I’ve got a nice little collection of three 80s-era Casio keyboards, they’re great for adding 8-bit chipsounds without having to resort to modifying old video game systems or messing about with VSTs. Once you start adding effects, whole new sonic avenues start to open up, and the simple waveforms start to become more and more useful in my productions.
Out of the three, I use the PT-1 the most. Essentially a variant of the 1980 VL-Tone, this mini synth has four sounds and a handful of rhythm patterns including ‘Rock 1’, most famously used in Trio’s “Da Da Da”. The sound of this thing is “generic NES game”, so I use it a lot when I need some 8-bit flair. It pairs well with effects and filtering, and is a lot more versatile than it initially seems. Its simplicity and small size also light it a lot of fun to play, when I bring this with me to shows, it usually leads to impromptu freestyle and jam sessions.
I got this thing to circuit bend, but then I broke a couple keys on it when it got stuck in a drawer, so now I’m planning on rack mounting this after I add a MIDI port to it. This keyboard has practically become synonymous with circuit bending, and because of that the average price has risen from around $5 – 10 a few years ago to around $80 currently. By itself, it’s not that exciting of a keyboard. The sampling feature is fun for a bit and can be used to make some pretty neat sounds, but the stock sounds are kind of boring. It does have some rudimentary sound editing capabilities and some fun rhythm patterns that make it a bit more useful, but where this thing really shines is the bending potential this thing possesses. There has been some really impressive hacks, check out GetLoFi or Burnkit 2600 for an introduction into what’s been going on, benders have found everything from noise generation to video output.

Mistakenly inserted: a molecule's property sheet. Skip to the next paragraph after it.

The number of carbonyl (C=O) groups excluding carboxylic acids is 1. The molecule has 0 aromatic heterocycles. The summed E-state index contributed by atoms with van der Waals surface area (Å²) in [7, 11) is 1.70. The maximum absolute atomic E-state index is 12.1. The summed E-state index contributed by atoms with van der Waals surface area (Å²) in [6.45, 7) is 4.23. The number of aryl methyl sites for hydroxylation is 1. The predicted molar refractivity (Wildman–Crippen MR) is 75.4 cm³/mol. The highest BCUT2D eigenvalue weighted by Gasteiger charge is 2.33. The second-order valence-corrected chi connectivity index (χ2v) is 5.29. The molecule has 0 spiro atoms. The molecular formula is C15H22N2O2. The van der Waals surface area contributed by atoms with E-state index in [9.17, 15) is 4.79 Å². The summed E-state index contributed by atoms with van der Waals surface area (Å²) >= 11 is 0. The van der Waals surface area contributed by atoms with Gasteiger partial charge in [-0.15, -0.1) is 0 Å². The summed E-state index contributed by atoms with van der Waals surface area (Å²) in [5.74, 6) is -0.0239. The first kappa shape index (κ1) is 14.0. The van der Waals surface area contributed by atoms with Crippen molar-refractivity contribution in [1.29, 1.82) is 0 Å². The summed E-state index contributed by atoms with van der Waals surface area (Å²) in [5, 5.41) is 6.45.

I’ll definitely be adding some features to this thing, and you’ll be hearing it very soon.
The MT-36 is another beginner’s keyboard, it has only six instruments and four rhythm patterns, but does squeeze in a one-finger accompaniment mode and unique percussion sounds. The instrument sounds are all generated from multiple square waves, so again, filtering is necessary to bring out the best in this instrument. I need to open this keyboard up as well, as there’s some issues with the tempo and volume sliders that makes trying to dial in anything an exercise in randomness.
Since I mainly got this for the auto-accompaniment mode (my next project visits quite a few of these forgotten gems), I may add a few light bends to this. Nothing in the way of apocalyptic noise generation, as that always disappoints me when I see these videos of circuit bent instruments and hear nothing but the first few seconds of a demo song, then nothing but crushing static. I know it’s supposed to be the fun of experimentation, but I’m a musician first and I like things like melody and tone. Call me old-fashioned if you want.